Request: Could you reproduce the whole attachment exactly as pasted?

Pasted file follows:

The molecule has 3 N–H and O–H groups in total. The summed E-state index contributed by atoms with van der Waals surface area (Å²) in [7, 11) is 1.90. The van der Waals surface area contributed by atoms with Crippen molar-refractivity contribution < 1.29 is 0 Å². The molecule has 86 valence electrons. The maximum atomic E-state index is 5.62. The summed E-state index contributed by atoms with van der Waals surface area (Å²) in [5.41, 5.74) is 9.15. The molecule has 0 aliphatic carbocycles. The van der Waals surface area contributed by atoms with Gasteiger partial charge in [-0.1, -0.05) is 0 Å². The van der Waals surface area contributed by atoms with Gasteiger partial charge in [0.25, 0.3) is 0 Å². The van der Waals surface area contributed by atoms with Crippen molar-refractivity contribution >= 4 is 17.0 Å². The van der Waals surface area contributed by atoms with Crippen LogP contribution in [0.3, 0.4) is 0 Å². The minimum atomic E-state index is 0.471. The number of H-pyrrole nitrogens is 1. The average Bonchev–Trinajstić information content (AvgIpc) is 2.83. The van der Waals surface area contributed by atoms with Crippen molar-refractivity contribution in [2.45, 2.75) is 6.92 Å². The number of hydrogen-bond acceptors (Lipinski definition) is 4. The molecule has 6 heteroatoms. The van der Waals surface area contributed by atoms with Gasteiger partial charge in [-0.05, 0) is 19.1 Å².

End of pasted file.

The molecule has 3 N–H and O–H groups in total. The summed E-state index contributed by atoms with van der Waals surface area (Å²) in [7, 11) is 1.90. The van der Waals surface area contributed by atoms with Crippen molar-refractivity contribution < 1.29 is 0 Å². The molecule has 86 valence electrons. The maximum atomic E-state index is 5.62. The summed E-state index contributed by atoms with van der Waals surface area (Å²) in [5.41, 5.74) is 9.15. The molecule has 0 aliphatic carbocycles. The van der Waals surface area contributed by atoms with Gasteiger partial charge in [-0.1, -0.05) is 0 Å². The van der Waals surface area contributed by atoms with Gasteiger partial charge in [0.25, 0.3) is 0 Å². The van der Waals surface area contributed by atoms with Crippen molar-refractivity contribution >= 4 is 17.0 Å². The van der Waals surface area contributed by atoms with Crippen LogP contribution in [0.3, 0.4) is 0 Å². The minimum atomic E-state index is 0.471. The number of H-pyrrole nitrogens is 1. The average Bonchev–Trinajstić information content (AvgIpc) is 2.83. The van der Waals surface area contributed by atoms with Crippen molar-refractivity contribution in [2.45, 2.75) is 6.92 Å². The number of hydrogen-bond acceptors (Lipinski definition) is 4. The molecule has 6 heteroatoms. The van der Waals surface area contributed by atoms with Gasteiger partial charge in [-0.05, 0) is 19.1 Å².